Could kelp– a type of brown seaweed —fuel your gas tank?
Researchers are bringing us one step closer to this alternative energy source with a process that uses a bacterium commonly found in our gut to metabolize brown algae into ethanol.
The Bio Architecture Lab at the University of California, Berkeley, is using genetically engineered E. coli bacteria to break down difficult-to-digest algae into useable ethanol. A laboratory team reports on the results in this week’s issue of Science magazine.
The program, still in research phases, will be expanding in the near future to study the economic impact of using algae in large-scale ethanol production.
So far, plant-to-ethanol fuel conversion has emphasized land crops, such as corn or sugarcane. But now, researchers hope large-scale conversion of brown algae into ethanol could help meet the demand for sustainable fuels without hiking prices up by competing for food crops…
…The issue with ethanol compared to gasoline is one of volumetric efficiency as well as energy efficiency, said Michael Wang, a scientist at Argonne National Laboratories near Lemont.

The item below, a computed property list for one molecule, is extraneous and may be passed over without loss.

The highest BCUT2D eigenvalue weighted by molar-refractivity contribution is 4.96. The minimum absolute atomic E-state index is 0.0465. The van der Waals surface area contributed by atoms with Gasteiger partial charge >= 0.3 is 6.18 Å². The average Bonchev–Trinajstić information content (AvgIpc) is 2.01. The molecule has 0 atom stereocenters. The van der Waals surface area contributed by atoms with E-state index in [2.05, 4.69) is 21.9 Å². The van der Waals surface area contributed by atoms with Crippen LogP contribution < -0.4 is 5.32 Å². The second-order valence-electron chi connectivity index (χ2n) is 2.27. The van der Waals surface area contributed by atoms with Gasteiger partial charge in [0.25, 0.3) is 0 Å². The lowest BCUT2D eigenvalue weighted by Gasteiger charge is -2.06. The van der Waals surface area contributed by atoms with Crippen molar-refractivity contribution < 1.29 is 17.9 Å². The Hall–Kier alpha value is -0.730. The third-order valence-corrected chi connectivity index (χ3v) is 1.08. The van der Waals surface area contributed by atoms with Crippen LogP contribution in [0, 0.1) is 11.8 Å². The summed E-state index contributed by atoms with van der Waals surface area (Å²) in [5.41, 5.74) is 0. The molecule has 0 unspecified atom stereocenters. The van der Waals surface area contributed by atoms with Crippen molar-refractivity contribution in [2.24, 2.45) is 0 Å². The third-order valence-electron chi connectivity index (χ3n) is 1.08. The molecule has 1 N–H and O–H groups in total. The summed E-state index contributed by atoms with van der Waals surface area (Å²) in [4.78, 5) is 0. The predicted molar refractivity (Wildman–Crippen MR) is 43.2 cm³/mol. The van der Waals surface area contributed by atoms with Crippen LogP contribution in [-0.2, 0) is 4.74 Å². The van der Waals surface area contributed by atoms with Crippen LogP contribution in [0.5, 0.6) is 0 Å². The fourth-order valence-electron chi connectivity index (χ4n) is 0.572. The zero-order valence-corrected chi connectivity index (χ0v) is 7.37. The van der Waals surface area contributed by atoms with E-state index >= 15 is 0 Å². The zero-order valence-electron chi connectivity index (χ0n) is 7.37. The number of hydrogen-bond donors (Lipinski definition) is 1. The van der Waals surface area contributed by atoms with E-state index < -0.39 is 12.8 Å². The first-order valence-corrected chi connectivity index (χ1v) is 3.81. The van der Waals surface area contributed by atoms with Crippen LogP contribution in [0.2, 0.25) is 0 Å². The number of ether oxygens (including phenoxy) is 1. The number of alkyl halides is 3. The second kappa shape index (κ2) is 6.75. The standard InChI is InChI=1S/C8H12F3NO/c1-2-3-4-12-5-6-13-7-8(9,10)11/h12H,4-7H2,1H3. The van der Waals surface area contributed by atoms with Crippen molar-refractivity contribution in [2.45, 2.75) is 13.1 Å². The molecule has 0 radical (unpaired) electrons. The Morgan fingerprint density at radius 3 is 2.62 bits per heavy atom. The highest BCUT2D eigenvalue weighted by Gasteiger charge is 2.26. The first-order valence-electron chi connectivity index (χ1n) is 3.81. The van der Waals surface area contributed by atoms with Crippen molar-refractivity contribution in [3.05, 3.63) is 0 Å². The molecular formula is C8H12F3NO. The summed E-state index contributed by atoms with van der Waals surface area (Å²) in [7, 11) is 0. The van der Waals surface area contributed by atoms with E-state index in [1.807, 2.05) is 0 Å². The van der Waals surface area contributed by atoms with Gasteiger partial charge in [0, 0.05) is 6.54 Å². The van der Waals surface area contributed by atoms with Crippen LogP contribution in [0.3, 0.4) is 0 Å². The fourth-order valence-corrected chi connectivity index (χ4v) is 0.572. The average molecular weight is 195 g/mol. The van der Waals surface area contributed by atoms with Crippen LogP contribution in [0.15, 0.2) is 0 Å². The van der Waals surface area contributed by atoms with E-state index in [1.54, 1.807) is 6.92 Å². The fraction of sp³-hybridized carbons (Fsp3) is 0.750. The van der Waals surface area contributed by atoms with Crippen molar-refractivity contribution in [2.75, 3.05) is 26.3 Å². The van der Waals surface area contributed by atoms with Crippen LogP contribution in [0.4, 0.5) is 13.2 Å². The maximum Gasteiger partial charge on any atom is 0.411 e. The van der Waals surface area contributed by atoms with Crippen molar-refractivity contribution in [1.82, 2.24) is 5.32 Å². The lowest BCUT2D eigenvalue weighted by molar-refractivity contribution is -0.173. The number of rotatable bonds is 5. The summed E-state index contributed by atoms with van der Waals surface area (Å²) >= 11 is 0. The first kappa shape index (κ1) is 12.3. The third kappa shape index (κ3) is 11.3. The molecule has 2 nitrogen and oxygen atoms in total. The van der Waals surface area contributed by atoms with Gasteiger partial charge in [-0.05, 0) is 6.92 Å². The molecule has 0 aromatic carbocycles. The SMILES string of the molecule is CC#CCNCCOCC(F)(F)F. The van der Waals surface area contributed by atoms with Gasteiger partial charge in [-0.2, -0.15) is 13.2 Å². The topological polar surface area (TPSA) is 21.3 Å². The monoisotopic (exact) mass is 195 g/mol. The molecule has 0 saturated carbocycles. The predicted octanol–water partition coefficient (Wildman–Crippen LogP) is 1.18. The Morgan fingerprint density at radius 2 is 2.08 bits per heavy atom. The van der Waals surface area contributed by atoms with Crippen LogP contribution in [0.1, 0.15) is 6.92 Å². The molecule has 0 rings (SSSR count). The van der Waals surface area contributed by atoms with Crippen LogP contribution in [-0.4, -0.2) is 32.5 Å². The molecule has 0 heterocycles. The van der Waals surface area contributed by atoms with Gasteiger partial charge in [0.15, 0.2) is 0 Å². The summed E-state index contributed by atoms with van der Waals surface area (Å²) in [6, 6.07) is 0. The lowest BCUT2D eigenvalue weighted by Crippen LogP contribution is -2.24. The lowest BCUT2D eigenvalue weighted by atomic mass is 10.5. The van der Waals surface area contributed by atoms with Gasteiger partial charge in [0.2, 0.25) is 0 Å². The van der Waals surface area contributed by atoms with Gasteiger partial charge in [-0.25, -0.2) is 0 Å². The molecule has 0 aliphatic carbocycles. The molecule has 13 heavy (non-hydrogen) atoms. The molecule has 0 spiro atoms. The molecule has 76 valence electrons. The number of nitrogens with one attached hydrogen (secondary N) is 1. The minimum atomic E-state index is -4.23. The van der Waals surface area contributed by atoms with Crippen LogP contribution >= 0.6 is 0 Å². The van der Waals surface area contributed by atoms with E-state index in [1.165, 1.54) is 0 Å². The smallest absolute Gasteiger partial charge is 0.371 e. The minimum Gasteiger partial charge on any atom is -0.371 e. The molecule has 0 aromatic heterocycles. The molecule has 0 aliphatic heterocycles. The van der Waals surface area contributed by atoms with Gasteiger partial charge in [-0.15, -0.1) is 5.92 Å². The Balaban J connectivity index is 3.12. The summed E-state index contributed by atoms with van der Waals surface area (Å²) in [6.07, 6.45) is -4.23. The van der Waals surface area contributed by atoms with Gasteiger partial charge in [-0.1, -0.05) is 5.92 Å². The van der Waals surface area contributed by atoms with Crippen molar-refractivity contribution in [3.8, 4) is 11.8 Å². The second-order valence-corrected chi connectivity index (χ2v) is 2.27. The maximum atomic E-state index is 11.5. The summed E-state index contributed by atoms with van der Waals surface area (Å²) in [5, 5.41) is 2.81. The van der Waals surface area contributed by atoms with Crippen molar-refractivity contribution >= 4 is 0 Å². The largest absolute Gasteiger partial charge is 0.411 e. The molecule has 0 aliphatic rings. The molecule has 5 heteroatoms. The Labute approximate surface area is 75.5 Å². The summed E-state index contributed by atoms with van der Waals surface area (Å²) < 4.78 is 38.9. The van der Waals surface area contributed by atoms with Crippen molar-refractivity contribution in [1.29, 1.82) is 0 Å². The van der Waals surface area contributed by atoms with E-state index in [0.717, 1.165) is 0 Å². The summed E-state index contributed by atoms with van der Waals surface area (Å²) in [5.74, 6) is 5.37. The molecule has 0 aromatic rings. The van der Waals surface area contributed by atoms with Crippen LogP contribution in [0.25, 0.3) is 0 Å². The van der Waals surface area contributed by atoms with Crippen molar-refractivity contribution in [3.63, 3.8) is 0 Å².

Although ethanol only has two-thirds the amount of energy of gasoline, each unit of ethanol packs a little more punch compared to gasoline because it offers a higher octane fuel even if it isn’t as fuel efficient.
The second prong of the debate questions the actual energy yields from the ethanol-dedicated corn.
“Last year, 40 percent of corn grown in the U.S. was used for ethanol production,” Wang said, which translates to 14 billion gallons of ethanol in 2011.
Compared to gasoline, these 14 billion gallons of ethanol only represent 9.3 billion gallons of gasoline equivalent. So ethanol accounted for an estimated 7 percent of the gasoline used in the U.S., Wang said…
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